From time to time in my travels, I notice landscapes and gardens that show a vintage, with certain plants and combinations that were trendy at the time. The landscapes of the 1980’s and early 1990’s stick out in particular, perhaps because this was the period when I began studying horticulture and design.

Not that there’s anything wrong with these features, of course, but it’s an interesting exercise to date the installations.

A few typical features:

  • Mugo pines and Japanese red pines at the center of a “border”.
  • “Borders” in general
  • Ground covering junipers with a few cotoneasters or winter jasmines (with the junipers mostly just barely hanging on these days).
  • Screens of white pines
  • Kousa dogwoods (we all thought the native ones were dying out)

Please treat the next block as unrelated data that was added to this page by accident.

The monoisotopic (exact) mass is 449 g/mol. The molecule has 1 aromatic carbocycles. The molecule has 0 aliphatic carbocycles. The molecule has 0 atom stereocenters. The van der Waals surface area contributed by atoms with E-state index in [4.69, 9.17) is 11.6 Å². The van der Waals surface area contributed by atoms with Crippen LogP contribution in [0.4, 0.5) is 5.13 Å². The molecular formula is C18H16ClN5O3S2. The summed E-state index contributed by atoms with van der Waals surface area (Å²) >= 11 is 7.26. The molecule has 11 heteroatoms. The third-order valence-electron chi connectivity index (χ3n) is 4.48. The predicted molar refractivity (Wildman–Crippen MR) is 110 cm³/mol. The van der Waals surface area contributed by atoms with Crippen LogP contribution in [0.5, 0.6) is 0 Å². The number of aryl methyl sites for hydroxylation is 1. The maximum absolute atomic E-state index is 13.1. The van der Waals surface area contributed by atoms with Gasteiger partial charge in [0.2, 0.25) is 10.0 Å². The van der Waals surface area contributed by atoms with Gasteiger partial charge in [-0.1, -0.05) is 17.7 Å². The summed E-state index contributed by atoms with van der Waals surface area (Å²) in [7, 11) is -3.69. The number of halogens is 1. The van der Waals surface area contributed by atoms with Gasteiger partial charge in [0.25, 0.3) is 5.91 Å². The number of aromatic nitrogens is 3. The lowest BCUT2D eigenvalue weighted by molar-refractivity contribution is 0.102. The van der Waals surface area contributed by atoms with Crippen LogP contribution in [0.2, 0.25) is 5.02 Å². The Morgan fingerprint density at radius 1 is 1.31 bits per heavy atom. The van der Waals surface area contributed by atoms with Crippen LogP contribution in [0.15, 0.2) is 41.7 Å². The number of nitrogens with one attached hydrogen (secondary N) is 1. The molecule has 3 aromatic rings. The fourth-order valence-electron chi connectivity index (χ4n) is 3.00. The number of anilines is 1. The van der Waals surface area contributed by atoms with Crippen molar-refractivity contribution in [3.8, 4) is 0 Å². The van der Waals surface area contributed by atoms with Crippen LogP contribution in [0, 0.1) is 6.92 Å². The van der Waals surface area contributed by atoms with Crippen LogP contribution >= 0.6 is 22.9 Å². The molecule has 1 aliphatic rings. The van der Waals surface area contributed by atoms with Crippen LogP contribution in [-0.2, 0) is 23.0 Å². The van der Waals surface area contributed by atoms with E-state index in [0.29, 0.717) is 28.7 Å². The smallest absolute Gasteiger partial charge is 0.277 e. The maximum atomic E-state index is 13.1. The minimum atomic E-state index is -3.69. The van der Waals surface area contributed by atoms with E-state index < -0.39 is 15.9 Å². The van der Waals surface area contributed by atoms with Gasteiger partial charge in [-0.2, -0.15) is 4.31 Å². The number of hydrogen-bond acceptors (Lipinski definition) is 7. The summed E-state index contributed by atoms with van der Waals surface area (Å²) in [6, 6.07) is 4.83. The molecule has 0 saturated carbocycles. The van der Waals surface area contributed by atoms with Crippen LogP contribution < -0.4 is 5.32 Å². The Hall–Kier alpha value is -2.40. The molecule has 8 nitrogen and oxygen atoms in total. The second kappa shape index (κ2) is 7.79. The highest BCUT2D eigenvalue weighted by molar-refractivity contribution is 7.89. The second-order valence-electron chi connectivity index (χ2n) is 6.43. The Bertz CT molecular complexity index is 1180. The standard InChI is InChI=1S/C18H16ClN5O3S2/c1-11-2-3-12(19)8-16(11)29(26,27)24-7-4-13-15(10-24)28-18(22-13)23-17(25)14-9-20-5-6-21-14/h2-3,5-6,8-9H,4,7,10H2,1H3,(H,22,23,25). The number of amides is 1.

• Ilex crenata ‘Helleri’
  • Dry creeks, lanterns, plantings in threes and fives, and other Japanese-inspired features
  • Hostas everywhere (only seen now where the deer haven’t been able to extirpate them)
  • Miscanthus sinensis planted by pools

What am I missing?

Winter Jasmine

I’ve long been a fan of winter jasmine (Jasminum nudiflorum), though it’s been a few years since it’s really shone in our climate. December 2015 was a banner month for the plant.

Growing over a stone
Growing over a stone

Most years winter jasmine opens a few flowers at a time on warm days during the winter, providing a bit of hope in the otherwise brown and drab landscape. It was a very popular landscape plant in the 1980s, when it was usually planted to cascade over a wall, as it’s thought that the reflected heat of the stone encourages the winter blooms.